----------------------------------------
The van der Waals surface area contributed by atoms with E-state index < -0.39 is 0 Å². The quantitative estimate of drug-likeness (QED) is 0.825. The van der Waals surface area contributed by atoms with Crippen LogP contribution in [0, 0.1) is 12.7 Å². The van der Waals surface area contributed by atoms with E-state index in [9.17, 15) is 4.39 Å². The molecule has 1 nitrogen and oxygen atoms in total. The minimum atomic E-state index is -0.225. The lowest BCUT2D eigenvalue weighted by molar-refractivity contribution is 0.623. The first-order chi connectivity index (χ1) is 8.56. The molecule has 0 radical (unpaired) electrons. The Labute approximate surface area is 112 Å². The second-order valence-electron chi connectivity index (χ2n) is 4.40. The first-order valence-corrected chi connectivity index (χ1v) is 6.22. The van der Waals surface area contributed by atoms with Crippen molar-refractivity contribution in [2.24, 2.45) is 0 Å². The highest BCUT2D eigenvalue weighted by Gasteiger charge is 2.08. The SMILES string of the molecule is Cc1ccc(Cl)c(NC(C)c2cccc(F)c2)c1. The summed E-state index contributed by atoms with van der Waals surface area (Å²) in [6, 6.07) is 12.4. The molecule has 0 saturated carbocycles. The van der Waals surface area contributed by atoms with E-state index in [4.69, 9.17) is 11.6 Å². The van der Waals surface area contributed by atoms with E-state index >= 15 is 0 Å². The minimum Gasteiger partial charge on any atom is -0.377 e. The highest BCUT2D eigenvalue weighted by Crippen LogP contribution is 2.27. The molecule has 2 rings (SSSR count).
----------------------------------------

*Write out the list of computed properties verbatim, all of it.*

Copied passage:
The van der Waals surface area contributed by atoms with E-state index < -0.39 is 0 Å². The quantitative estimate of drug-likeness (QED) is 0.825. The van der Waals surface area contributed by atoms with Crippen LogP contribution in [0, 0.1) is 12.7 Å². The van der Waals surface area contributed by atoms with E-state index in [9.17, 15) is 4.39 Å². The molecule has 1 nitrogen and oxygen atoms in total. The minimum atomic E-state index is -0.225. The lowest BCUT2D eigenvalue weighted by molar-refractivity contribution is 0.623. The first-order chi connectivity index (χ1) is 8.56. The molecule has 0 radical (unpaired) electrons. The Labute approximate surface area is 112 Å². The second-order valence-electron chi connectivity index (χ2n) is 4.40. The first-order valence-corrected chi connectivity index (χ1v) is 6.22. The van der Waals surface area contributed by atoms with Crippen molar-refractivity contribution in [2.24, 2.45) is 0 Å². The highest BCUT2D eigenvalue weighted by Gasteiger charge is 2.08. The SMILES string of the molecule is Cc1ccc(Cl)c(NC(C)c2cccc(F)c2)c1. The summed E-state index contributed by atoms with van der Waals surface area (Å²) in [6, 6.07) is 12.4. The molecule has 0 saturated carbocycles. The van der Waals surface area contributed by atoms with E-state index in [4.69, 9.17) is 11.6 Å². The van der Waals surface area contributed by atoms with E-state index >= 15 is 0 Å². The minimum Gasteiger partial charge on any atom is -0.377 e. The highest BCUT2D eigenvalue weighted by Crippen LogP contribution is 2.27. The molecule has 2 rings (SSSR count).